So in the midst of a long and interesting interview about the state of the Catholic church, a little nugget of worldview pops up in the words of the former master general of the Dominicans:
"We have to see that behind much of the furor is fear and these fears are comprehensible. There is a fear among straight priests of becoming a member of a small minority in what is perceived as a "gay’ vocation." There is a fear among some homosexual priests of being found out, a feeling of guilt and so on. We have to reassure people so that the issue can be faced calmly. If there is a fevered anxiety about all this, then it does not help people mature and face their own complexity. It is not the case that there are just these two groups, homosexuals and heterosexuals. People are complex, and have contrary motions in their hearts. Straight people may be tempted to strangle the little bit of them that responds to people of the same sex and fear gay people. But that is a disguised form of fearing themselves. And gay seminarians may be tempted to deny who they are, adopt an anti-gay rhetoric, and all that is highly unhealthy and deforming.
It is important also that someone’s sexual orientation is not the most important thing about them, as if everyone was a sexual maniac, endlessly wanting to get other people into bed. The most important thing about anyone, regardless of whether they are gay or straight, is that they be able to love, and that they are helped to love well, deeply, honestly, transparently," – Timothy Radcliffe, OP, former master general of the Dominicans in an interview with Busted Halo.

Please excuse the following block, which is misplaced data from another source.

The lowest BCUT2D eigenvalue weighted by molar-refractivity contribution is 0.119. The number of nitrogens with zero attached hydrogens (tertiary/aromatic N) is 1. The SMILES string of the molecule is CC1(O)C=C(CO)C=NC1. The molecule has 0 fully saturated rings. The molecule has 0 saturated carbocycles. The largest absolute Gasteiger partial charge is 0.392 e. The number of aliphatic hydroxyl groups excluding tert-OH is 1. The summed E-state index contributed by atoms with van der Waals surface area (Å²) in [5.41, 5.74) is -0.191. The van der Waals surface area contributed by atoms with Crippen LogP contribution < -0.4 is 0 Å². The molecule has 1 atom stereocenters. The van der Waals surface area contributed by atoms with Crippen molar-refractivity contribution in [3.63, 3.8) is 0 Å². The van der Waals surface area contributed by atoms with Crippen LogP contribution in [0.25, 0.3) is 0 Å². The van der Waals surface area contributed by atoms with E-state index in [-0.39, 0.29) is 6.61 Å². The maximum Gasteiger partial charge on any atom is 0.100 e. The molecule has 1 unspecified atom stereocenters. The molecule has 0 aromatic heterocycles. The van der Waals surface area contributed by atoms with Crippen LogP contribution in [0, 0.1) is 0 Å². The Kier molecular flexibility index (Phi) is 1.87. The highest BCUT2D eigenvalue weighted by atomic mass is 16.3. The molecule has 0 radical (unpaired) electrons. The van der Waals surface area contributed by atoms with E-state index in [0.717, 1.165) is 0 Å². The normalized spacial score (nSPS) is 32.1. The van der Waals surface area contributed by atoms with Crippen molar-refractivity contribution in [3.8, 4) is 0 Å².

How telling that Radcliffe’s very first association (actually the only as far as I can tell) with "sexual orientation" is of "sex mania." In the mind of the life-long repressed, sexual orientation itself equals mania. And if we’re to be serious here, read "homosexuality" when one says "sexual orientation" because that term only comes up in conversations about homosexuality. You never find heterosexuals speaking of their own loving as an orientation. Very rarely, unless the conversation is taking place in a group that is known to include people of multiple orientations.
So, orientation/homosexuality can only be understood in this mindset as the extreme and the pathological.
I hope that Mr. Radcliffe can continue in his journey and achieve a greater perspective that also speaks to the intrinsic nature of goodness involved in sexual orientation.